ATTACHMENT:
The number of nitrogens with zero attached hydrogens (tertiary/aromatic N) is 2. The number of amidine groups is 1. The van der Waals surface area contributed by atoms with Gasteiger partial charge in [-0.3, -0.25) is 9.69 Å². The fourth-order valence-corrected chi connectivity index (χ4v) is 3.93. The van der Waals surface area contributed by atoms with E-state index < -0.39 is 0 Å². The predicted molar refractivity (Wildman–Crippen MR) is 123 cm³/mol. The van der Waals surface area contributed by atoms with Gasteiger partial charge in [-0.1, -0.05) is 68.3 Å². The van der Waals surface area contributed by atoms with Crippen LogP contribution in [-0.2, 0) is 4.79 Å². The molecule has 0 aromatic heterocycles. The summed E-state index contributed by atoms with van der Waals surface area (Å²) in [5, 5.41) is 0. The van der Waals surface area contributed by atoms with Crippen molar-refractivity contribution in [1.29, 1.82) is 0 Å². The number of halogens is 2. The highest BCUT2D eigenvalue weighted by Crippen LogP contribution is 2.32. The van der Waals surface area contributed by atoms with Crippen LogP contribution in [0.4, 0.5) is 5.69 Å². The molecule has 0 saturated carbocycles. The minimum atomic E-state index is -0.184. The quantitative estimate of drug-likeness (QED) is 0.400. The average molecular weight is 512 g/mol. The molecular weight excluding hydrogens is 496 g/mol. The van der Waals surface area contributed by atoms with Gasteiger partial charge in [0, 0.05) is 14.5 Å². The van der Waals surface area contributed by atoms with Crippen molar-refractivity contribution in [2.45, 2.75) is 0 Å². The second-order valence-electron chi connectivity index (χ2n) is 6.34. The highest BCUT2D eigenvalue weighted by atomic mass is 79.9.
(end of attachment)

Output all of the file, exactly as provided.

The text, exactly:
The number of nitrogens with zero attached hydrogens (tertiary/aromatic N) is 2. The number of amidine groups is 1. The van der Waals surface area contributed by atoms with Gasteiger partial charge in [-0.3, -0.25) is 9.69 Å². The fourth-order valence-corrected chi connectivity index (χ4v) is 3.93. The van der Waals surface area contributed by atoms with E-state index < -0.39 is 0 Å². The predicted molar refractivity (Wildman–Crippen MR) is 123 cm³/mol. The van der Waals surface area contributed by atoms with Gasteiger partial charge in [-0.1, -0.05) is 68.3 Å². The van der Waals surface area contributed by atoms with Crippen LogP contribution in [-0.2, 0) is 4.79 Å². The molecule has 0 aromatic heterocycles. The summed E-state index contributed by atoms with van der Waals surface area (Å²) in [5, 5.41) is 0. The van der Waals surface area contributed by atoms with Crippen molar-refractivity contribution in [1.29, 1.82) is 0 Å². The number of halogens is 2. The highest BCUT2D eigenvalue weighted by Crippen LogP contribution is 2.32. The van der Waals surface area contributed by atoms with Crippen LogP contribution in [0.4, 0.5) is 5.69 Å². The molecule has 0 saturated carbocycles. The minimum atomic E-state index is -0.184. The quantitative estimate of drug-likeness (QED) is 0.400. The average molecular weight is 512 g/mol. The molecular weight excluding hydrogens is 496 g/mol. The van der Waals surface area contributed by atoms with Gasteiger partial charge in [0, 0.05) is 14.5 Å². The van der Waals surface area contributed by atoms with Crippen molar-refractivity contribution in [2.45, 2.75) is 0 Å². The second-order valence-electron chi connectivity index (χ2n) is 6.34. The highest BCUT2D eigenvalue weighted by atomic mass is 79.9.